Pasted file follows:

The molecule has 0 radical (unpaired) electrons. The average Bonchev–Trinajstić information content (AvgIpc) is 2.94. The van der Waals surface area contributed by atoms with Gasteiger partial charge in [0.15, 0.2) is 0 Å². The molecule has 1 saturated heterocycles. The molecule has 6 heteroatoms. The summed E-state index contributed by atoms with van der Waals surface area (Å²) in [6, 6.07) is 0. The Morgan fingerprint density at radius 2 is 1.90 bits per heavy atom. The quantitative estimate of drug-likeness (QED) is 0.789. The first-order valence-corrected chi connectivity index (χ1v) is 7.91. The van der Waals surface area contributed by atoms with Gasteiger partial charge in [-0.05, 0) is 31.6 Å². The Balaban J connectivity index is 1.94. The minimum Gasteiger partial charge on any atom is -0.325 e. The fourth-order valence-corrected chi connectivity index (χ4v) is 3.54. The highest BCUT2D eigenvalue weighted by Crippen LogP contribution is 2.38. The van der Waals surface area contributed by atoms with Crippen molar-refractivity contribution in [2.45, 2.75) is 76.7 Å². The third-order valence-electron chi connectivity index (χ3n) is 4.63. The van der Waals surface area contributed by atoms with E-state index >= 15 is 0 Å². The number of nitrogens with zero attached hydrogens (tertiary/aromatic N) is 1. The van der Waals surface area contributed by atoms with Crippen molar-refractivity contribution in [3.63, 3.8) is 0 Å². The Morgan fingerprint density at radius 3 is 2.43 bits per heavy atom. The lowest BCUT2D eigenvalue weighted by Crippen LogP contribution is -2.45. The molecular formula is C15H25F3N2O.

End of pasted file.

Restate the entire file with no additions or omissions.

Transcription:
The molecule has 0 radical (unpaired) electrons. The average Bonchev–Trinajstić information content (AvgIpc) is 2.94. The van der Waals surface area contributed by atoms with Gasteiger partial charge in [0.15, 0.2) is 0 Å². The molecule has 1 saturated heterocycles. The molecule has 6 heteroatoms. The summed E-state index contributed by atoms with van der Waals surface area (Å²) in [6, 6.07) is 0. The Morgan fingerprint density at radius 2 is 1.90 bits per heavy atom. The quantitative estimate of drug-likeness (QED) is 0.789. The first-order valence-corrected chi connectivity index (χ1v) is 7.91. The van der Waals surface area contributed by atoms with Gasteiger partial charge in [-0.05, 0) is 31.6 Å². The Balaban J connectivity index is 1.94. The minimum Gasteiger partial charge on any atom is -0.325 e. The fourth-order valence-corrected chi connectivity index (χ4v) is 3.54. The highest BCUT2D eigenvalue weighted by Crippen LogP contribution is 2.38. The van der Waals surface area contributed by atoms with Crippen molar-refractivity contribution in [2.45, 2.75) is 76.7 Å². The third-order valence-electron chi connectivity index (χ3n) is 4.63. The van der Waals surface area contributed by atoms with E-state index >= 15 is 0 Å². The number of nitrogens with zero attached hydrogens (tertiary/aromatic N) is 1. The van der Waals surface area contributed by atoms with Crippen molar-refractivity contribution in [3.63, 3.8) is 0 Å². The Morgan fingerprint density at radius 3 is 2.43 bits per heavy atom. The lowest BCUT2D eigenvalue weighted by Crippen LogP contribution is -2.45. The molecular formula is C15H25F3N2O.